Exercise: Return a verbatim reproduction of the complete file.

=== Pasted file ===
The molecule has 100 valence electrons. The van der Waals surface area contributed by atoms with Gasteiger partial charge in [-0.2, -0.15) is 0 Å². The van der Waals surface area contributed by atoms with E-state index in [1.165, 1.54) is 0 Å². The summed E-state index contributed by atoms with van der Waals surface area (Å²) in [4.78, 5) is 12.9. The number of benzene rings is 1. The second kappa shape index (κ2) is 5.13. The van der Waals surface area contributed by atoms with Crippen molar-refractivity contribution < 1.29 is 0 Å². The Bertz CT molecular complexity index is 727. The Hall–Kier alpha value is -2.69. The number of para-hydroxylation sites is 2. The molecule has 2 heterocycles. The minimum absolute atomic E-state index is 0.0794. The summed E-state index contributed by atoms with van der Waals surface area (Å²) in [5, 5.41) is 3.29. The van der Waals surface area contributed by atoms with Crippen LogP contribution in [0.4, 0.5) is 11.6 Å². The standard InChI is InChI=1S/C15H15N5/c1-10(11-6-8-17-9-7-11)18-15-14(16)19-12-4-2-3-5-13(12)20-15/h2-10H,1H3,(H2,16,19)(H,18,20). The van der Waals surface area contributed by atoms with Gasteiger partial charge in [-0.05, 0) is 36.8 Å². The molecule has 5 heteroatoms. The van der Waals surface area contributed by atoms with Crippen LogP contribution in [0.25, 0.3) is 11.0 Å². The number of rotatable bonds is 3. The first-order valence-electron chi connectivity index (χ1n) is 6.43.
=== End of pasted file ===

The molecule has 100 valence electrons. The van der Waals surface area contributed by atoms with Gasteiger partial charge in [-0.2, -0.15) is 0 Å². The van der Waals surface area contributed by atoms with E-state index in [1.165, 1.54) is 0 Å². The summed E-state index contributed by atoms with van der Waals surface area (Å²) in [4.78, 5) is 12.9. The number of benzene rings is 1. The second kappa shape index (κ2) is 5.13. The van der Waals surface area contributed by atoms with Crippen molar-refractivity contribution < 1.29 is 0 Å². The Bertz CT molecular complexity index is 727. The Hall–Kier alpha value is -2.69. The number of para-hydroxylation sites is 2. The molecule has 2 heterocycles. The minimum absolute atomic E-state index is 0.0794. The summed E-state index contributed by atoms with van der Waals surface area (Å²) in [5, 5.41) is 3.29. The van der Waals surface area contributed by atoms with Crippen LogP contribution in [0.4, 0.5) is 11.6 Å². The standard InChI is InChI=1S/C15H15N5/c1-10(11-6-8-17-9-7-11)18-15-14(16)19-12-4-2-3-5-13(12)20-15/h2-10H,1H3,(H2,16,19)(H,18,20). The van der Waals surface area contributed by atoms with Gasteiger partial charge in [-0.05, 0) is 36.8 Å². The molecule has 5 heteroatoms. The van der Waals surface area contributed by atoms with Crippen LogP contribution in [0.25, 0.3) is 11.0 Å². The number of rotatable bonds is 3. The first-order valence-electron chi connectivity index (χ1n) is 6.43.